Posted by OilVoice Press - OilVoice
Latest business activity review shows offshore wind now a major source of revenue for the underwater engineering and manufacturing sector.
Subsea UK's latest business activity review reveals that the industry is generating annual revenues of £7.5billion, compared to £8.9billion in 2014.
The body which represents the country's subsea industry also revealed that, despite the downturn in oil and gas, the subsea sector still supports around 45,000 jobs in the UK. This compares to around 53,000 three years ago.
Exports account for over half (55%) of annual revenues, while sales in offshore wind have risen from £770million in 2014 to £1.3billion today. Sales in renewables are also forecast to increase with around a quarter of large companies anticipating more than 20% growth in this sector.
Underwater technology, systems, engineering and manufacturing have been helping recover more hydrocarbons from the North Sea since the eighties. This expertise honed in the UK has led to the creation of one of the UK's largest industry sectors which is now involved in defence, oceanology and now offshore wind.
Subsea UK, whose 300 members make up the bulk of the country's subsea supply chain, conducts regular reviews of the sector. The body's chief executive, Neil Gordon, said: “It's clear that, at the time of our last review, the industry was still riding the crest of a wave with revenues of almost £9billion. The oil price crash and subsequent, prolonged downturn globally which led to the deferral or cancellation of major subsea projects, particularly in deepwater, has had a material impact on revenues and cost around 8,000 jobs.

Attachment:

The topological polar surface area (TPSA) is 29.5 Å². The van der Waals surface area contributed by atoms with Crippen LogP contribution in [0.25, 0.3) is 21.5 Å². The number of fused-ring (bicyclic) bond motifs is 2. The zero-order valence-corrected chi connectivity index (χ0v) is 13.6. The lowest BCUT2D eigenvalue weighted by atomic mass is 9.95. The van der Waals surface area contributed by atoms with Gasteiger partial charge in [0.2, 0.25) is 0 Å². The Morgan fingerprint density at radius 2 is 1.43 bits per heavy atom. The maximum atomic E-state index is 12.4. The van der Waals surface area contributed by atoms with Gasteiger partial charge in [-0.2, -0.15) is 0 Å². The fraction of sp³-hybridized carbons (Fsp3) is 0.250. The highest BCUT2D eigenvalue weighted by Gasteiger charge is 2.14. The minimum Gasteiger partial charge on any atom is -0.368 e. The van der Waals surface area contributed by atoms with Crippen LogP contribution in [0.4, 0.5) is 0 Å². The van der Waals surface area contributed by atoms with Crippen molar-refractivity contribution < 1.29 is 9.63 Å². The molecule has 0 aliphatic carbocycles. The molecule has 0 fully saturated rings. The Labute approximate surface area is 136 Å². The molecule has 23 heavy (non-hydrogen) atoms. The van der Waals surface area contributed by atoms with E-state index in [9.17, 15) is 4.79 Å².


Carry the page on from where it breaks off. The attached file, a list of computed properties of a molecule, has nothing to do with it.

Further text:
“However, the subsea sector has appears to have weathered the storm by increasing exports and diversifying, particularly into offshore wind, where the skills and technology are eminently transferable.”
The largest export markets for the tier 1 subsea companies are Scandinavia, West Africa and the Gulf of Mexico. For SMEs, this picture changes with South East Asia being the primary export market, followed by the Gulf of Mexico and the Middle-east, Scandinavia and West Africa.
Respondents expect South east and Central Asia to become more important export markets in the future, along with the Caspian and the Middle-east.
Around 80% of large companies are expecting to grow exports in the next three years, with a third expecting export sales to increase by between 10% and 20% and a fifth by over 20%
Meanwhile, 65% of SMEs believe they will increase exports, with the majority anticipating growth of between 10% and 20% and over a fifth anticipating more than 20% growth in international sales.
Mr Gordon believes that, with global expenditure estimates for subsea vessel operations and hardware over the next five years around $141billion*, the UK can still claim to be a world-leader with around a third of that annualised, global oil and gas marketshare. Similar figures for the offshore renewables markets globally are not available.
He added: “Since the eighties, Britain has pioneered subsea technology and expertise and become recognised as the global-leader in subsea. I'm confident we can still claim to lead the way around the world but we still need greater recognition of subsea as one of the UK's best performing industry sectors to help attract investment and talent and to work collaboratively with government on diversification, internationalisation, innovation and skills.”
In 2013/14, Subsea UK estimated there were around 800 companies operating in subsea across the country from the north-east of Scotland to the south-east of England. Around 20% of those have gone into liquidation, merged, been acquired or retreated from subsea operations.
Subsea UK's membership, which was the survey base for this business activity review, makes up around 90% in monetary value of the whole subsea sector.
Subsea UK represents the entire supply chain from small, niche technology companies to the tier 1 contractors such as Subsea 7 and Technip, to the multi-national exploration and production companies.
*Figures from http://www.douglas-westwood.
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